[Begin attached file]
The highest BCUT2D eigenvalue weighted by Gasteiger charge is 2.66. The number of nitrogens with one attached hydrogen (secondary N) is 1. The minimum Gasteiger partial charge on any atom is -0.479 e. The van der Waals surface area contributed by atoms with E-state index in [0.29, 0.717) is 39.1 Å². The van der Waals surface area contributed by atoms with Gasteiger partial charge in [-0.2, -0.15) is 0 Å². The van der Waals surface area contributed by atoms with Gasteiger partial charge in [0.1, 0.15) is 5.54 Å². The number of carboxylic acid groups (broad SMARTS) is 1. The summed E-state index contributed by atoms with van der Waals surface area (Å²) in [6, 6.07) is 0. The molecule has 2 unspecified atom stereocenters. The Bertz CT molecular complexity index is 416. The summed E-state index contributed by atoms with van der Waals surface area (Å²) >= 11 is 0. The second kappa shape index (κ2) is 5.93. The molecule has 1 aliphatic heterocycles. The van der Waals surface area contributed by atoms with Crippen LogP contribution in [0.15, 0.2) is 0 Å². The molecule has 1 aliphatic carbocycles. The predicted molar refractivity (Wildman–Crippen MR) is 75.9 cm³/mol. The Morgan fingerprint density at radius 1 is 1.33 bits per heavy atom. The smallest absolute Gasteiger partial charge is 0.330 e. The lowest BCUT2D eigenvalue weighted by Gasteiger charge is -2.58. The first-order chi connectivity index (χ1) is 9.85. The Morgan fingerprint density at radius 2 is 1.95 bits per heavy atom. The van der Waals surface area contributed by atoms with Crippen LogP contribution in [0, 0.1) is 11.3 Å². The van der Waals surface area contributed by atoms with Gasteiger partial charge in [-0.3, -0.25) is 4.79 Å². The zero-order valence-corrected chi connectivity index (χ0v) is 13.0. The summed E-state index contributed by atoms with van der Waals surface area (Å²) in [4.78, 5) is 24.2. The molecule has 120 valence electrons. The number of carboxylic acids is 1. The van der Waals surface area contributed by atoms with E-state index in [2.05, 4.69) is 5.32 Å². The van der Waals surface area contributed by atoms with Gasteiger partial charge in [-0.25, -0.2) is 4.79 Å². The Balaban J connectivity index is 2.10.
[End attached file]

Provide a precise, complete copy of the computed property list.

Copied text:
The highest BCUT2D eigenvalue weighted by Gasteiger charge is 2.66. The number of nitrogens with one attached hydrogen (secondary N) is 1. The minimum Gasteiger partial charge on any atom is -0.479 e. The van der Waals surface area contributed by atoms with E-state index in [0.29, 0.717) is 39.1 Å². The van der Waals surface area contributed by atoms with Gasteiger partial charge in [-0.2, -0.15) is 0 Å². The van der Waals surface area contributed by atoms with Gasteiger partial charge in [0.1, 0.15) is 5.54 Å². The number of carboxylic acid groups (broad SMARTS) is 1. The summed E-state index contributed by atoms with van der Waals surface area (Å²) in [6, 6.07) is 0. The molecule has 2 unspecified atom stereocenters. The Bertz CT molecular complexity index is 416. The summed E-state index contributed by atoms with van der Waals surface area (Å²) >= 11 is 0. The second kappa shape index (κ2) is 5.93. The molecule has 1 aliphatic heterocycles. The van der Waals surface area contributed by atoms with Crippen LogP contribution in [0.15, 0.2) is 0 Å². The molecule has 1 aliphatic carbocycles. The predicted molar refractivity (Wildman–Crippen MR) is 75.9 cm³/mol. The Morgan fingerprint density at radius 1 is 1.33 bits per heavy atom. The smallest absolute Gasteiger partial charge is 0.330 e. The lowest BCUT2D eigenvalue weighted by Gasteiger charge is -2.58. The first-order chi connectivity index (χ1) is 9.85. The Morgan fingerprint density at radius 2 is 1.95 bits per heavy atom. The van der Waals surface area contributed by atoms with Crippen LogP contribution in [0, 0.1) is 11.3 Å². The van der Waals surface area contributed by atoms with Gasteiger partial charge in [-0.3, -0.25) is 4.79 Å². The zero-order valence-corrected chi connectivity index (χ0v) is 13.0. The summed E-state index contributed by atoms with van der Waals surface area (Å²) in [4.78, 5) is 24.2. The molecule has 120 valence electrons. The number of carboxylic acids is 1. The van der Waals surface area contributed by atoms with E-state index in [2.05, 4.69) is 5.32 Å². The van der Waals surface area contributed by atoms with Gasteiger partial charge in [-0.25, -0.2) is 4.79 Å². The Balaban J connectivity index is 2.10.